Caregivers in England Report Poorer Health and Healthcare Experiences


Jun 17, 2015

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Caregivers in England have poorer health-related quality of life than non-caregivers, reporting an average of 11 fewer days of full health per year, according to a study conducted by researchers from RAND Europe and the University of Cambridge.

The study is based on a national survey of patient experiences in primary care that received over a million survey responses, including 195,364 from informal caregivers. The survey was conducted in 2011 and 2012, and the study was published in May in the UK-based journal BMC Family Practice.

Informal caregivers make up between 10 and 30 percent of the population of developed nations, and the economic value of informal caring has been estimated at £119 billion annually in the UK alone. Promoting and protecting the health and well-being of informal caregivers is a public priority, and the provision of high-quality healthcare services is central to these efforts.

In addition to questions about their experiences of healthcare, survey respondents also rated their health-related quality of life in five dimensions: mobility, ability to self-care, ability to perform usual activities, pain/discomfort, and anxiety/depression.

As well as our headline finding that caregivers have poorer health-related quality of life, we also found that these results vary strongly by age. On average, younger caregivers were in much poorer health than non-caregivers of the same age, but older caregivers reported better health-related quality of life than their non-caregiving peers. And even though older caregivers also reported that they are in overall better health than non-caregivers, the health of elder caregivers worsens as the time per week spent caring increases.

In Terms of Health, No Upside to Caregiving

The relationship between caregiving and being in poorer health, or having poorer quality of life, is well known. However, previous research has also suggested that people with lower caregiving burdens may particularly experience some health and well-being benefits.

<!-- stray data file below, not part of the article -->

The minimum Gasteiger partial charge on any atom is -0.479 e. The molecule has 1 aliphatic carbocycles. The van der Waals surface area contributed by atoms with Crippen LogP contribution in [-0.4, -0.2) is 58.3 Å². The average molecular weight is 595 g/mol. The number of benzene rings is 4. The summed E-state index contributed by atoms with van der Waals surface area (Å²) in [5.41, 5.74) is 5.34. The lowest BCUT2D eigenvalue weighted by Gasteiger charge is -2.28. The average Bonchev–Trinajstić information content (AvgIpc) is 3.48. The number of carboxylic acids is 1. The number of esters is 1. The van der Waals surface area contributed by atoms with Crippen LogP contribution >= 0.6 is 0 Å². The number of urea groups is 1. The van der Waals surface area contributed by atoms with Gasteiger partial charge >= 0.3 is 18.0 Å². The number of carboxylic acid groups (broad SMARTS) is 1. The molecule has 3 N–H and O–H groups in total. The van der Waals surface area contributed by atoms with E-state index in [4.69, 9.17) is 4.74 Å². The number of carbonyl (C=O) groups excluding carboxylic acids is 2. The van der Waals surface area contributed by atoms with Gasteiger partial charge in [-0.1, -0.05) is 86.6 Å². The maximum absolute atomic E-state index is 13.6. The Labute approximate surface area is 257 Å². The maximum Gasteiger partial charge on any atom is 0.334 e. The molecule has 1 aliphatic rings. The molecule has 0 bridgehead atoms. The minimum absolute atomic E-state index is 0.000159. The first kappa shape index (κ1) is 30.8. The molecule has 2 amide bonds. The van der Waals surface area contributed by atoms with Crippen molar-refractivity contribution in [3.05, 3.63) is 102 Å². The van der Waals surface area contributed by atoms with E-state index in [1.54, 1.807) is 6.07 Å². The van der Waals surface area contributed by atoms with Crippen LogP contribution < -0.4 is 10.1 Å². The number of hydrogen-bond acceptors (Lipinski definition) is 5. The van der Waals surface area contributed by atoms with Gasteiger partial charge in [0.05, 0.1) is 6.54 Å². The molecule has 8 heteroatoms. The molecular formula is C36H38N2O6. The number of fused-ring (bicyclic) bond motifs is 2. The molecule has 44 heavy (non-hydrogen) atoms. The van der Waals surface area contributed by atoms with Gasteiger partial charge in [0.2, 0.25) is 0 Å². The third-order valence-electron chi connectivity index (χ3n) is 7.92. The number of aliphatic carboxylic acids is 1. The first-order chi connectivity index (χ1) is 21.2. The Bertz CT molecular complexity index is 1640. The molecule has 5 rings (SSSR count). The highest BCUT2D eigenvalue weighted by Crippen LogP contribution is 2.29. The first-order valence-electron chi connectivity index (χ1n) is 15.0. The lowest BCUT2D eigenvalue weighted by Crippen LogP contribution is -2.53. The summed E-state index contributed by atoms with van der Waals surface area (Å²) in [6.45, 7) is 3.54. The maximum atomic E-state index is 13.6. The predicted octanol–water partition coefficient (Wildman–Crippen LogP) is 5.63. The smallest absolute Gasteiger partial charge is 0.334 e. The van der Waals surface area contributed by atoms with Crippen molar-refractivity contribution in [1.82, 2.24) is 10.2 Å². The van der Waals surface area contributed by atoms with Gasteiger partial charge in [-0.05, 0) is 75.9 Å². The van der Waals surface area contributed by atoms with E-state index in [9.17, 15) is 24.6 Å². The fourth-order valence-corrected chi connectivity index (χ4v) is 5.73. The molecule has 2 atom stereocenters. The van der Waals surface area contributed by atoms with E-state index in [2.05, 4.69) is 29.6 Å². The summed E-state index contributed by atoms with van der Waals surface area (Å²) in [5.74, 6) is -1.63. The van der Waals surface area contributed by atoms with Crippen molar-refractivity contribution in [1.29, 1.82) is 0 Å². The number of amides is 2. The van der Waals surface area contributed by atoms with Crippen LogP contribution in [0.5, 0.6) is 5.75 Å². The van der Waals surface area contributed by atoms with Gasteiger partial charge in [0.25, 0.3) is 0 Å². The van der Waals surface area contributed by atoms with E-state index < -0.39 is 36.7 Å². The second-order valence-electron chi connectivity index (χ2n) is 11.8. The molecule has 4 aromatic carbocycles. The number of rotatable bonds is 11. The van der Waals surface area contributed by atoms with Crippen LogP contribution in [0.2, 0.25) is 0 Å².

Our study found that all caregivers, at all levels of caring commitment, were more likely to report greater pain, depression, and anxiety that was worse or no better than non-caregivers. Older caregivers reported better physical health, rather than mental health, than non-caregivers, and this is the driver of the better health-related quality of life in this group.

We uncovered no evidence to support the suggestion that caregiving can improve psychological well-being or physical health. People who spend more time caregiving reported poorer health than people with lower time commitments at all ages, although older caregivers did report better physical health than non-caregivers. This may be because people who are physically healthy generally end up in a caregiving role in the first place.

Most previous research examining caregivers' healthcare experiences has focused on their caregiving role. The experiences that they report for themselves as patients remained largely unknown. Patient experience is an important dimension of care quality, and knowledge of it can help inform improvements in care.

Our study found that caregivers reported poorer patient experiences in all areas of primary care than non-caregivers, particularly in access to care (such as being able to make an appointment with your doctor).

Making Health Needs of Caregivers More of a Priority

Informal caregivers experience a double disadvantage of poorer health-related quality of life and poorer patient experience in primary care. We found no evidence of health benefits for caregiving. Physicians need to identify and treat the health problems of caregivers—particularly their pain and anxiety/depression—and consider the differing health needs of caregivers across all ages, especially those who commit the most time to it. In practical terms, improving the provision of high-quality healthcare services and patient experience for caregivers, including access to primary care, also needs to become a healthcare priority.

Catherine Saunders is an analyst with RAND Europe.

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